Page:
M. L. MCCORMACK, ONE FOUNDER OF CITY, IS DEAD. Funeral Plans Incomplete; Heart Attack Caused Demise. Death Came At Home In St. Paul. Pioneer was Prominently Identified With Political and Civic Life. St. Paul, Minn., Nov. 15. – Funeral arrangements for Captain M. L. McCormack, 75, northwest pioneer, founder of Grand Forks, N. D., and prominent in the development of North Dakota, at his home here today and had not been completed tonight. No definite plans for the services had been made. It was expected in Grand Forks that funeral arrangements had not been made pending receipt of word from a daughter, Mrs. H. B. Ferguson of Waynesville, N. C. Besides Mrs. Ferguson, Mr. McCormack is survived by his wife and another daughter, Josephine McCormack, of St. Paul, and a sister, Mrs. Catherine Riley of Winnipeg, Man., Canada. Grand Forks friends of Mr. McCormack said last night that he had suffered an attack of influenza last winter, but had recovered. They said he was stricken with an attack of apoplexy on Nov. 6, but had apparently completely recovered. His death came suddenly at 12:45 o’clock Wednesday as the result of heart trouble.
Helped Found County. In the early days of the northwest he was employed by the late James J. Hill to look after Hudson Bay company interests in this territory. Mr. McCormack came to this vicinity in 1870. While North Dakota still was Indian territory, on April 1, 1871, he with the late Captain Alexander Griggs and David M. Holmes of this city, was appointed to organize Grand Forks county. These men also launched the townsite of Grand Forks, which was founded by the Griggs, Walsh company, and in 1873 selected Grand Forks as the county seat.
Held Many Offices. Mr. McCormack was the first county treasurer and organized the first school district here. Following the organization of Grand Forks city, he was selected mayor for three terms. In 1881 he served as alderman from the Fifth ward in this city. A conspicuous figure in both political and social life in Dakota territory, Mr. McCormack in 1885 was appointed by President Cleveland as secretary of state for North Dakota (Dakota Territory), this office also including the office of lieutenant governor. During this time the governor became incapacitated and Mr. McCormack served for a short period as acting governor of the state (territory). He was later elected to the state senate and served for several years as a legislator.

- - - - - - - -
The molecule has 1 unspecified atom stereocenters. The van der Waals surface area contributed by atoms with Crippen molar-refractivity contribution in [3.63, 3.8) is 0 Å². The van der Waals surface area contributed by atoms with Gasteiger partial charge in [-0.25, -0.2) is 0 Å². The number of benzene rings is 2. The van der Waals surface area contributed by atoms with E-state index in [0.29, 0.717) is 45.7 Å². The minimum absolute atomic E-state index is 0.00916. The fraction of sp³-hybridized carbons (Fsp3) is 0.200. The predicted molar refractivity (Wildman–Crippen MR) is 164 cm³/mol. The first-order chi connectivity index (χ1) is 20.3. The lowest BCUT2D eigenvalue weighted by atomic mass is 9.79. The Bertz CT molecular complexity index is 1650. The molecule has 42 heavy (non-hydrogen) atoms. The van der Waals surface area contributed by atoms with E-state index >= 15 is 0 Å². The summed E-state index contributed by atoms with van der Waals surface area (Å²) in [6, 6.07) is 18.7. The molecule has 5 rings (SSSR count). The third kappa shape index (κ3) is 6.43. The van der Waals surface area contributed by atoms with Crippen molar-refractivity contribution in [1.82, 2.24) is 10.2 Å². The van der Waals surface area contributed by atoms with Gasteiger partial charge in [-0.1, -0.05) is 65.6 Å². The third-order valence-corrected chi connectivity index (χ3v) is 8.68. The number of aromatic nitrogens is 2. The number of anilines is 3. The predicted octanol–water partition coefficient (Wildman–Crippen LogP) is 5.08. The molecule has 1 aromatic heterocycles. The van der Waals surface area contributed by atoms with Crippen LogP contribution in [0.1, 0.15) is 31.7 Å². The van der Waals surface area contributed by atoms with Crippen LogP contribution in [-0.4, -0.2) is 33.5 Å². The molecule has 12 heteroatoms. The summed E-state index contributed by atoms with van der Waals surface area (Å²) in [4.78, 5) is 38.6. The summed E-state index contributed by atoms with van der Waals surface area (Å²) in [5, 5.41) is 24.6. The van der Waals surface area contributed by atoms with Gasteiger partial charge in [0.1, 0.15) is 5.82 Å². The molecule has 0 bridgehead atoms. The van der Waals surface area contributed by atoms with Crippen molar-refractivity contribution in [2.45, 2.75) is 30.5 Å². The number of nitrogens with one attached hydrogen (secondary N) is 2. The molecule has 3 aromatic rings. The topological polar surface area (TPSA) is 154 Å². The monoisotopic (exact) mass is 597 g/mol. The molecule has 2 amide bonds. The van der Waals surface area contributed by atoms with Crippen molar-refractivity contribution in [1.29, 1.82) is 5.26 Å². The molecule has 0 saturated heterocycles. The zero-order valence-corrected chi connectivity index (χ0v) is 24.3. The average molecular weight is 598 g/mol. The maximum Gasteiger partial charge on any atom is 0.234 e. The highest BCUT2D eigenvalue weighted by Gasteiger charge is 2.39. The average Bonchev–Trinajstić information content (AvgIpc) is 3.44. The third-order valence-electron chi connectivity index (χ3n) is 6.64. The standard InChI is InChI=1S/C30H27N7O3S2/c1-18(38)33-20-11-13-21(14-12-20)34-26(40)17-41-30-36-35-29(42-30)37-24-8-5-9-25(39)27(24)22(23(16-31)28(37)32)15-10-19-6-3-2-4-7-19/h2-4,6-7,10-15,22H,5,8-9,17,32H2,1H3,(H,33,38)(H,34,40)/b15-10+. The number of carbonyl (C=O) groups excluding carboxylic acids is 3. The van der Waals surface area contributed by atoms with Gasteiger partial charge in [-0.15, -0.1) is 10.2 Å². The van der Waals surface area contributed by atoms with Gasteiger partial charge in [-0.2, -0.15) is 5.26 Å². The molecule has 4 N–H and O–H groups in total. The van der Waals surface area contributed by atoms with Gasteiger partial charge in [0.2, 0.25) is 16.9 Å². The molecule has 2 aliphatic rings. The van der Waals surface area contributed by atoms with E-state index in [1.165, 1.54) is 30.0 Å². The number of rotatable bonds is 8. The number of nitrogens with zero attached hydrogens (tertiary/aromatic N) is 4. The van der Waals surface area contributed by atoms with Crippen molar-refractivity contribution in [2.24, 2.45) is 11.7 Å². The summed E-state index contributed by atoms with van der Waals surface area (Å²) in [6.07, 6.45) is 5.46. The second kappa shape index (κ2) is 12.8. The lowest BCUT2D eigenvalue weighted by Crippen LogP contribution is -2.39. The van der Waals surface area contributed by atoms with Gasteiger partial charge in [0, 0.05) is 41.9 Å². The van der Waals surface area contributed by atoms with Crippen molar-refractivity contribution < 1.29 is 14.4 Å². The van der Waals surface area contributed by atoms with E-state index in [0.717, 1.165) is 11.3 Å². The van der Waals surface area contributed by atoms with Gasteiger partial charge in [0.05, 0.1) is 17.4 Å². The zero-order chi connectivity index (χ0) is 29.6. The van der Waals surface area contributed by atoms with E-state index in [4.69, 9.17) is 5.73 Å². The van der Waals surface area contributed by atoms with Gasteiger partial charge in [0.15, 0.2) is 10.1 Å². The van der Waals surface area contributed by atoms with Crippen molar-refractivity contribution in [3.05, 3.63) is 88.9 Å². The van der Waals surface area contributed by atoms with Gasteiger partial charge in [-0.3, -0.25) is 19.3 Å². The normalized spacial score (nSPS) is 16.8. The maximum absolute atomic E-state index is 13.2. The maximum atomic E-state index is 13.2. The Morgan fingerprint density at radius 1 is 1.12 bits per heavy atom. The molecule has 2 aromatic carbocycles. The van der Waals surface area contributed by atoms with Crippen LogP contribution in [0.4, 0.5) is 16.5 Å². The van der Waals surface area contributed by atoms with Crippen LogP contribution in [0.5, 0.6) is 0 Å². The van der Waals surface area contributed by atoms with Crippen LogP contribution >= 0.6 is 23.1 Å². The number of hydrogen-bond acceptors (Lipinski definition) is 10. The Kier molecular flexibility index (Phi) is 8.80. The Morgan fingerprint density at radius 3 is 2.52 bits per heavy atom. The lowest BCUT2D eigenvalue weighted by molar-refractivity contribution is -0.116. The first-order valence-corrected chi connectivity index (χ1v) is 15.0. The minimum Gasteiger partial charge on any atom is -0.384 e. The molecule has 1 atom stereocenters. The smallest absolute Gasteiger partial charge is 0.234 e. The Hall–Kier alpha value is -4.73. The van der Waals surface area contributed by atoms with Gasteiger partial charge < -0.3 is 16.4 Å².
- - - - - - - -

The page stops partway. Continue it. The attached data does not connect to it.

Active in Business. During his residence here, among other enterprises, Captain McCormack operated a store, was president of a national bank and operated the McCormack flour mill (Grand Forks Roller Mill). He also was the owner of McCormack addition, a piece of land upon which his mother-in-law had filed as a homestead, and which he later secured, and platted into lots as a part of the town of Grand Forks. This property is situated in the north end of the city. For some time he was in charge of a steamboat on the Red river, and through this he gained his title of “captain.” Two years ago Captain McCormack paid his last visit to Grand Forks. He had been a resident of St. Paul continuously during the last 25 years. His widow and two daughters survive. (Grand Forks Herald, Thursday, November 16, 1922, Page 1)
Funeral Services For M. L. McCormack To Be Held Today in St. Paul. St. Paul, Nov. 16. – Funeral services for Captain M. L. McCormack, founder of Grand Forks, N. D., and prominent in the development of North Dakota who died here Wednesday, will be held at 9 a. m., tomorrow at the cathedral here. Burial will be in cavalry cemetery in St. Paul. (Grand Forks Herald, Friday, November 17, 1922, Page 1)